To gain acceptance to a US university, an SAT score is often required. Usually, for international students, SAT scores are required if you’re coming straight from high school and aren’t transferring credits from another university.
However, some universities still require international students to take the SAT even if they’re transferring credits or have taken similar exams, such as the O’ Levels.
There are a few things all prospective students should know before they take the SAT test and apply to a US university.
How exactly do colleges take SAT scores into consideration? If you retake the SAT, are you required to submit your previous scores as well? Are scores from all sections on the test taken into consideration?
US News Education recently reported that colleges use three different scoring systems: no score choice, score choice or superscoring.
These methods apply to ACT scores too, which is what many local American students take, as universities in the US accept both. The SAT and TOEFL tests are generally more popular among international students.
It is worth finding out which system the university you’d like to attend uses. This is to avoid missing out on a score when it’s actually required, as it could lead to academic dishonesty if the university finds out.
As US News states: “Students who apply to colleges with a no-score-choice policy should be aware of it ahead of time, since unforeseen low scores may harm one’s chances of being accepted.
“It is also critical to note that if you withhold scores from a school that finds out this fact later on, you could be rejected. Always be honest.”
Here are the differences between the scoring systems:
Your SAT Superscore is the total of your highest scores on each test section. Superscoring is great, but keep in mind that while many colleges and universities count applicants’ SAT Superscores, many others do not.
— Elite Prep (@ElitePrepSAT) August 19, 2019
An increasing number of colleges today are using the superscoring method, whereby the college takes only the highest section scores of the SAT test into consideration, doing this across multiple tests if the student has taken it more than once. This creates the highest possible composite score.
According to US News, many prestigious colleges such as Boston College and Stanford University in California are now using superscoring when it comes to SAT scores.
“Students should rest assured that if their prospective colleges practice superscoring, they need do nothing about it. Superscoring is done automatically by colleges once they receive your test scores.”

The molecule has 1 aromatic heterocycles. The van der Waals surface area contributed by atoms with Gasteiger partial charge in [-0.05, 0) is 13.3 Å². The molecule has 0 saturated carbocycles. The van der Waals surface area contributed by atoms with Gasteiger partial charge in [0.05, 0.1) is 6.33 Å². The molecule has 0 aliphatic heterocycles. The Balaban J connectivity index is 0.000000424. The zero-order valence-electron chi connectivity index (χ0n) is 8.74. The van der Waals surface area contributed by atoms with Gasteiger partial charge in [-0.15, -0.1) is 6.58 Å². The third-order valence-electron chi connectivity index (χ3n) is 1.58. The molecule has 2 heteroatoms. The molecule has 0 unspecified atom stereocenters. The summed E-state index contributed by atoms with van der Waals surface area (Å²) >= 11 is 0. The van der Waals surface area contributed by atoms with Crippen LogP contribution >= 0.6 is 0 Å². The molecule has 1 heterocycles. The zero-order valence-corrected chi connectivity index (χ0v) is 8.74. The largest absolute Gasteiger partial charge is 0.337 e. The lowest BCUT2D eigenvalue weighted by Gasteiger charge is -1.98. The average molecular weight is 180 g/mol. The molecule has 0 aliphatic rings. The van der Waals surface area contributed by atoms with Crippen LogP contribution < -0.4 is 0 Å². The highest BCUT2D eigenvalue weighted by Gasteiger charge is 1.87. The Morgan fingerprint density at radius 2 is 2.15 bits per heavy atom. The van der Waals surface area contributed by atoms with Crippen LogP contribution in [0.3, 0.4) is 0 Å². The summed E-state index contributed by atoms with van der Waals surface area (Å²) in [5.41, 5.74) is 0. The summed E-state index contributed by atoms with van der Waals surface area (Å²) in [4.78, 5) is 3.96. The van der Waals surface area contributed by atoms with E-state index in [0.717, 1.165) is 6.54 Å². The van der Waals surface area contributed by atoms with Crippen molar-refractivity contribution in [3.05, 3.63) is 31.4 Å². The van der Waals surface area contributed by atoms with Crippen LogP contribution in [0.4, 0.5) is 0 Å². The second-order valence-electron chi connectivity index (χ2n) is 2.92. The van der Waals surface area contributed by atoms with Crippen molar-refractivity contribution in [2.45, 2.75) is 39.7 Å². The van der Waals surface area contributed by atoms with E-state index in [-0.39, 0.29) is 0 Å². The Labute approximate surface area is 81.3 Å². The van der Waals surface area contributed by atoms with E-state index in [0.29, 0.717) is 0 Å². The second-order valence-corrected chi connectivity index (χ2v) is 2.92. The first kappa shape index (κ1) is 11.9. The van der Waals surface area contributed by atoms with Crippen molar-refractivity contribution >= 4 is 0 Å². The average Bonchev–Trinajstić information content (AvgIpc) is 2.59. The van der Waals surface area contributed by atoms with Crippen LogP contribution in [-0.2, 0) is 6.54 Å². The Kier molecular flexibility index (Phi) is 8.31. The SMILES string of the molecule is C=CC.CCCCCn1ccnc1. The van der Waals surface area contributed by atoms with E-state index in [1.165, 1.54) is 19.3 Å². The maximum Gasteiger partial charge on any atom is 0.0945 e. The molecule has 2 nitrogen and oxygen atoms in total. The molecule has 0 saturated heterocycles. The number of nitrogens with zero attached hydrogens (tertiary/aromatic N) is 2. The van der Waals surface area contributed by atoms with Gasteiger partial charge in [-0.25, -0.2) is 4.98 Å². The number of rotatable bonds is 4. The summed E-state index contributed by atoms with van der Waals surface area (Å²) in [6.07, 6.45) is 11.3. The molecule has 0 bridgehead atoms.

Score Choice and No Score Choice
Score Choice lets you send your best SAT scores to colleges. pic.twitter.com/iaLC46z7SP
— The SAT Program (@OfficialSAT) September 13, 2018
Score choice is when a student can decide which scores to send and which SAT scores not to send. However, it is advised that students send all their scores in anyway, especially if the university doesn’t wish to disclose their scoring policy.
According to US News, “When students can choose which ACT or SAT scores to send, it is assumed that they will only submit their best scores.
“Much like superscoring, which is described below, the freedom of score choice is highly beneficial to students who have scored inconsistently. Duke University in North Carolina is one school that falls into this category.
“Students should thoroughly research the scoring policies of all their schools of interest. Even if an institution lets you decide which scores to send, sending all of your scores anyway may be an advantageous course of action.”
Some may choose to send in selected scores because they’re afraid a bad score will cause the university to reject them completely – but this is not necessarily the case.
As US News explains, “One or two low scores on your application is not necessarily grounds for rejection, since standardized test scores comprise just one of various factors in the admissions decision. For certain highly selective schools, however, scores that fluctuate dramatically or consistently remain low may act as a red flag.”
It may actually work towards your benefit if you choose to send all your scores from different test dates and the admissions department sees that your scores have improved.
Score choice doesn’t mean you can pick and choose from different sections on different test dates. You’ll have to choose which scores based on test date for the entire SAT, and by individual test for SAT Subject Tests.
No score choice simply means that students are required to submit all scores, leaving it up to the school to consider or use the superscoring method.